The Law Commission is seeking input from lawyers on cross-border issues and relationship property.
The Commission is currently consulting on its issues paper Dividing Relationship Property: Time for Change? which is the basis for a review of the Property (Relationships) Act 1976, Submissions are due by 7 February 2018.
It says property matters under the Act are likely to be more complicated when there is a cross-border aspect. This can arise when a partner has a connection with another country or an item of disputed property is located overseas.
Resolving cross-border issues
The Commission says principles of private international law are used to resolve cross-border issues that arise in Property (Relationship) Act proceedings.
"Sections 7 and 7A of the Act determine which country has jurisdiction to hear a dispute and which country’s law applies. The outcome of the proceedings can be very different depending on the answer to these two questions. Indeed, the outcome may look nothing like what would happen under the Act if the dispute was purely domestic and did not have a cross-border feature."
The Commission provides two examples of how some of the issues can arise:
Jack and Charlotte are New Zealanders and live in New Zealand. They have separated and are fighting about an apartment in France in Jack’s name. Charlotte claims the apartment is relationship property. If the apartment was in New Zealand it would probably be relationship property and she would be entitled to half. In accordance with the rules of PIL, however, a New Zealand court cannot make an order relating to that apartment. This is because the apartment comes within the jurisdiction of France. Making an order about the apartment would be seen to encroach on the sovereign jurisdiction of France and its courts.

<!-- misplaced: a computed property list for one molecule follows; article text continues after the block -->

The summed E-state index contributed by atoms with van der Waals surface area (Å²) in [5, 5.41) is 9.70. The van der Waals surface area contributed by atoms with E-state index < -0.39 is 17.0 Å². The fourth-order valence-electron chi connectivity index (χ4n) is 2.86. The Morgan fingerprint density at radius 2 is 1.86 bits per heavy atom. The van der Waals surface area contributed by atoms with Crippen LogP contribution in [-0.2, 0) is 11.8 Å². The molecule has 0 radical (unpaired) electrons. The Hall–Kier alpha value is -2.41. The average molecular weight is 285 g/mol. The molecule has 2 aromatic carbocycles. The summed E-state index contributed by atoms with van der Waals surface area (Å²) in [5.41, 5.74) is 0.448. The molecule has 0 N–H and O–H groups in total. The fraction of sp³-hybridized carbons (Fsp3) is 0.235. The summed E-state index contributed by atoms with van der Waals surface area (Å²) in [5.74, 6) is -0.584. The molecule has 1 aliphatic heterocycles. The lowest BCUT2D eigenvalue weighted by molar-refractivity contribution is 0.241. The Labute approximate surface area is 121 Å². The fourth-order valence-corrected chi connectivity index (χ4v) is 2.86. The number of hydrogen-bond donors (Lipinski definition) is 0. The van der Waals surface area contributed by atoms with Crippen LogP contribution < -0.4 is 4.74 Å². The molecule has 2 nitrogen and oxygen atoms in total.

Tania and Henri are South African and live together in South Africa. After five years, they get married. They enter an agreement that says that if they separate each partner is to keep the property registered in their name. Two years later Tania and Henri move to New Zealand. They buy a house registered in Tania’s name. Tania and Henri separate a year later. It is likely that the PRA will require Tania and Henri to divide the house equally. Tania and Henri did not enter their agreement in South Africa at the start of their relationship as required under section 7A for an agreement to be upheld in New Zealand. The agreement also failed to state which law would apply, which means the PRA becomes the default law.
What the Commission would like input on
The Commission says it wants to know what should happen when people or property have a link to another country. In particular:
- Should the PRA let courts take into account all the property the partners own worldwide, provided the partners’ relationship had a close connection with New Zealand?
- Should a couple be able to agree at any point during their relationship, or even after separation, that a different law should govern how they divide their property?
- Should the PRA always apply if people do not say in their agreement which country’s law should apply? Or would it be better to work out which country’s law the partners expected would apply?
The Commission wants to know how practitioners think the rules could be improved.
“Practitioners have a unique insight into this relatively technical area of the law. It’s important that we hear from them about the issues we have identified, and the options for reform we suggest,” says Commissioner Helen McQueen.